Call for Papers

Call for Papers Rev Ind Organ (2015) 47:367–368 DOI 10.1007/s11151-015-9486-8 Springer Science?Business Media New York 2015 In June 1977, the U.S. Supreme Court, with its decision in Continental T.V. v. GTE Sylvania, mandated use of a rule of reason approach deciding the legality of manufacturer-imposed restraints on distributors’ locations under the antitrust laws. Along the way, the Court reversed the rule of per se illegality for restraints on distributors that had taken ownership of a product contained in its barely 10-year- old decision in Schwinn, cast vertical restraints as restricting intrabrand competition while promoting interbrand competition, and declared that ‘‘Interbrand competi- tion … competition among the manufacturers of the same generic product … is the primary concern of antitrust law.’’ One may argue that GTE Sylvania was the first step in an evolutionary process expanding the scope of the rule of reason generally, and leading to the application of the rule of reason to resale price maintenance in Leegin. We invite submissions to a Special Issue of The Review of Industrial Organization devoted to GTE Sylvania and its aftermath, on its 40th anniversary. Contributions that highlight the impact of the decision on all aspects of U.S. antitrust and its influence on the http://www.deepdyve.com/assets/images/DeepDyve-Logo-lg.png Review of Industrial Organization Springer Journals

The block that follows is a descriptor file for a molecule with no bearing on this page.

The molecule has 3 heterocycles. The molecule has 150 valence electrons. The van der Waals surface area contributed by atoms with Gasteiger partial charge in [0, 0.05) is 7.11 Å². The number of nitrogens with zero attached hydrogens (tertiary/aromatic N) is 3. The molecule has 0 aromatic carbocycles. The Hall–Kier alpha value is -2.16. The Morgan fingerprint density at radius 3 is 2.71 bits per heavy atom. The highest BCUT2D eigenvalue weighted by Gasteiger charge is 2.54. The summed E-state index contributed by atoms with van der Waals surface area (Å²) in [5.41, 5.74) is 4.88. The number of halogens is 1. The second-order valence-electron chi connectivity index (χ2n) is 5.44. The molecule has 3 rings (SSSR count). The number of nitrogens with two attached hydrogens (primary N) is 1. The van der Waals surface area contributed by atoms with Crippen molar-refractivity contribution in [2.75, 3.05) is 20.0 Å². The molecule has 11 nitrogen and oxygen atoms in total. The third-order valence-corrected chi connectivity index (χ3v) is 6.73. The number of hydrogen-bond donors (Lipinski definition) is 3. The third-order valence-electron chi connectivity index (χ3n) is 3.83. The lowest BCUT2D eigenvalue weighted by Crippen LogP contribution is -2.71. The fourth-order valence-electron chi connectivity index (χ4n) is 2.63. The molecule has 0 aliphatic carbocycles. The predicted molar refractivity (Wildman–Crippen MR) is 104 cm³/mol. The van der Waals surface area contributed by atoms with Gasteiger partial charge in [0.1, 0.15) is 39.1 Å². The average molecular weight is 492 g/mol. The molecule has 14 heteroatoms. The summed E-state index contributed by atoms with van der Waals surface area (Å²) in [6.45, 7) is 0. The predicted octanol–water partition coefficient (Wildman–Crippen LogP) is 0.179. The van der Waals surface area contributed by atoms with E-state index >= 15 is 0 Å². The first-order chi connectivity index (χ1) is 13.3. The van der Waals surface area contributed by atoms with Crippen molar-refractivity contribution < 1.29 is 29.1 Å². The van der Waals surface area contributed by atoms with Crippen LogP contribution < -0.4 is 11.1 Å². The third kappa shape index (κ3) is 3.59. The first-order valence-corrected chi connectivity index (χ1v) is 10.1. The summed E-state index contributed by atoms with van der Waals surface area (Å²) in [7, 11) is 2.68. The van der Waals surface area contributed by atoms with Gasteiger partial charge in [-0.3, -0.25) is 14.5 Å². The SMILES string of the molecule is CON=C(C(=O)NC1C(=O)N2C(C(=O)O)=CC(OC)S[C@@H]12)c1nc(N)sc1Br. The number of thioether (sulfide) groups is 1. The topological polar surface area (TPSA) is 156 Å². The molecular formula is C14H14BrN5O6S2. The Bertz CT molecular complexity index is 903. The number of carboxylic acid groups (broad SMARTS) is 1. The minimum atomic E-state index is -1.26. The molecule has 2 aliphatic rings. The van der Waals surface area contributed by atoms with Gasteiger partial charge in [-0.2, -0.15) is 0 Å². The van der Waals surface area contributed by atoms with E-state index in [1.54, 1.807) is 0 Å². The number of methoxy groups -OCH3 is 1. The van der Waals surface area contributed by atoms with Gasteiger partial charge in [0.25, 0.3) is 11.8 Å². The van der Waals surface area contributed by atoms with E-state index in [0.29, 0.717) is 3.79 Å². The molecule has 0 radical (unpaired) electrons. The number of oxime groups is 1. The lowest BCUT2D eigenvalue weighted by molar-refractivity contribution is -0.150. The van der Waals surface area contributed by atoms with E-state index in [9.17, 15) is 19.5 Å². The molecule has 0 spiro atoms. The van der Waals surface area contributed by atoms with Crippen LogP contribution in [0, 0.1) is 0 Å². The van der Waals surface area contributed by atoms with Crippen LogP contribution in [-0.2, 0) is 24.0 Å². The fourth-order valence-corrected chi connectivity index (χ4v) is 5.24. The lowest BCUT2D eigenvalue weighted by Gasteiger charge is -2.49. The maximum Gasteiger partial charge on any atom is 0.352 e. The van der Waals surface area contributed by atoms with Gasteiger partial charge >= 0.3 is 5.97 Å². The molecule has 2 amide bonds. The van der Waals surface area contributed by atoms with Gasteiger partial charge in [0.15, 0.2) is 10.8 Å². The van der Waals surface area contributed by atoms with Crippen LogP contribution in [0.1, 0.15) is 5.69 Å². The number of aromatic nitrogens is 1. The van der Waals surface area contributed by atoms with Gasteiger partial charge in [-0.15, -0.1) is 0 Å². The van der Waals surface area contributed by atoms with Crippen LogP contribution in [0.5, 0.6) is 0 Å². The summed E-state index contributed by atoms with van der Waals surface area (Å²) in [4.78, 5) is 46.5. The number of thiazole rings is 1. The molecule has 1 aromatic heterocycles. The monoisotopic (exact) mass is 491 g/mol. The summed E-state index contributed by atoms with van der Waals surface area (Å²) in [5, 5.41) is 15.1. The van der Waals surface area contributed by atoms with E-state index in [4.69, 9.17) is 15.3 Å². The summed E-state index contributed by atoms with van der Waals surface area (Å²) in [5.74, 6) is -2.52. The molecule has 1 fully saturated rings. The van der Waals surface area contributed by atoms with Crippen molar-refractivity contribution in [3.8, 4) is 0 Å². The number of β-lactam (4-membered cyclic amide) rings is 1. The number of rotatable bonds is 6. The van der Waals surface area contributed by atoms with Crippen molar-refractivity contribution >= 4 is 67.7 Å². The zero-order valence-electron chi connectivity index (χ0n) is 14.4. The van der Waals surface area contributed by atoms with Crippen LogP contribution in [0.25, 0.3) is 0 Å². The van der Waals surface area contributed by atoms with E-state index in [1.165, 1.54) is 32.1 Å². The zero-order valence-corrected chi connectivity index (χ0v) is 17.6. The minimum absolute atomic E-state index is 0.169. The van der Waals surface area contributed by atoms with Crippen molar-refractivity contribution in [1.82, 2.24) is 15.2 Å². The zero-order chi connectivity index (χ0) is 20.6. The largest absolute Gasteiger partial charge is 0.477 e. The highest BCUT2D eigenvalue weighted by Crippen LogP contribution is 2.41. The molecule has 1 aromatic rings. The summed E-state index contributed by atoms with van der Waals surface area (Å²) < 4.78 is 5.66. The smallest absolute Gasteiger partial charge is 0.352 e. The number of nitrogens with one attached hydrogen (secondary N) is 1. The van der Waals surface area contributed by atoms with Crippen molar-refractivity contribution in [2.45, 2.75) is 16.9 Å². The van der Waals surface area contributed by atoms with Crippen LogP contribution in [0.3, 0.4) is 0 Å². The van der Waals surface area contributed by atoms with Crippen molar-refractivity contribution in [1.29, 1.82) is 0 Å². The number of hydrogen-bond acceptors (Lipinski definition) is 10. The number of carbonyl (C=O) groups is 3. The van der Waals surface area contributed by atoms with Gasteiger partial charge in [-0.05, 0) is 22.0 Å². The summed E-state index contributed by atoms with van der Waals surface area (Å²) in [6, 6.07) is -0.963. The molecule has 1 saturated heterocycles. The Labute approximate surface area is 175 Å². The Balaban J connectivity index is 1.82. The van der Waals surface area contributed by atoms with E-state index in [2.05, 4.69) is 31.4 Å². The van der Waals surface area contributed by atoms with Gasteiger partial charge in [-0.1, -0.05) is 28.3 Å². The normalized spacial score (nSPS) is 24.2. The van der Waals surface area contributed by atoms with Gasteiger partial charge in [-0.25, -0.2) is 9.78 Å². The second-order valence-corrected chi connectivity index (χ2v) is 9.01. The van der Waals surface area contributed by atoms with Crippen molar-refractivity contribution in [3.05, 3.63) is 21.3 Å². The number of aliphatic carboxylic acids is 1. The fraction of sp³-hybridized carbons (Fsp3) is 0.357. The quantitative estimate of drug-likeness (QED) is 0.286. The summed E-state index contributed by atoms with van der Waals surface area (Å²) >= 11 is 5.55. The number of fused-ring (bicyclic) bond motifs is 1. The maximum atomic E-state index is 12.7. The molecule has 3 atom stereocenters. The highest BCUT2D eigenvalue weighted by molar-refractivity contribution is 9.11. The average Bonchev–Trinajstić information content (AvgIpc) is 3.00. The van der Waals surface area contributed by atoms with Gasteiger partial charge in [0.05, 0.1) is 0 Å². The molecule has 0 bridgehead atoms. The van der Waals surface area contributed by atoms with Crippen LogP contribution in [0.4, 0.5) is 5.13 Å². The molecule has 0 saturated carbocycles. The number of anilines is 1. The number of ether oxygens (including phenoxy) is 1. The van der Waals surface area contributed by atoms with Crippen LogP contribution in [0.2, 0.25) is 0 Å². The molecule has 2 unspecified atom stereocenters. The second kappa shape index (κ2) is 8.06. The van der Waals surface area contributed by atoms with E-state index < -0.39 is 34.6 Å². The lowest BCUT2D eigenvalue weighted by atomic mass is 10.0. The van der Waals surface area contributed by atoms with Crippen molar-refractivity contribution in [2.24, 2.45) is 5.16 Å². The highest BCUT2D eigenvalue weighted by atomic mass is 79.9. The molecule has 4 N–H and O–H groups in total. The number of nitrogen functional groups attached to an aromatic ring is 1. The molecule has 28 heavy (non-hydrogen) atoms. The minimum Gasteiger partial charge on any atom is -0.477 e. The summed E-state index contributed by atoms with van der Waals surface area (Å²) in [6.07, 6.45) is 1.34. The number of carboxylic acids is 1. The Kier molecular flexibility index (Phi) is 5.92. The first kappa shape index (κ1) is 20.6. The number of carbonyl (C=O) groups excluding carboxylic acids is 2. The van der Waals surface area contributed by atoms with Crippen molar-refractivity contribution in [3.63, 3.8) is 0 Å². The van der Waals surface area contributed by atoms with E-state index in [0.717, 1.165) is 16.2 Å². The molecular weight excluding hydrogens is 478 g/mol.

Call for Papers

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Publisher
Springer US
Copyright
Copyright © 2015 by Springer Science+Business Media New York
Subject
Economics / Management Science; Industrial Organization; Microeconomics
ISSN
0889-938X
eISSN
1573-7160
D.O.I.
10.1007/s11151-015-9486-8
Publisher site
See Article on Publisher Site

Abstract

Rev Ind Organ (2015) 47:367–368 DOI 10.1007/s11151-015-9486-8 Springer Science?Business Media New York 2015 In June 1977, the U.S. Supreme Court, with its decision in Continental T.V. v. GTE Sylvania, mandated use of a rule of reason approach deciding the legality of manufacturer-imposed restraints on distributors’ locations under the antitrust laws. Along the way, the Court reversed the rule of per se illegality for restraints on distributors that had taken ownership of a product contained in its barely 10-year- old decision in Schwinn, cast vertical restraints as restricting intrabrand competition while promoting interbrand competition, and declared that ‘‘Interbrand competi- tion … competition among the manufacturers of the same generic product … is the primary concern of antitrust law.’’ One may argue that GTE Sylvania was the first step in an evolutionary process expanding the scope of the rule of reason generally, and leading to the application of the rule of reason to resale price maintenance in Leegin. We invite submissions to a Special Issue of The Review of Industrial Organization devoted to GTE Sylvania and its aftermath, on its 40th anniversary. Contributions that highlight the impact of the decision on all aspects of U.S. antitrust and its influence on the

Journal

Review of Industrial OrganizationSpringer Journals

Published: Sep 24, 2015

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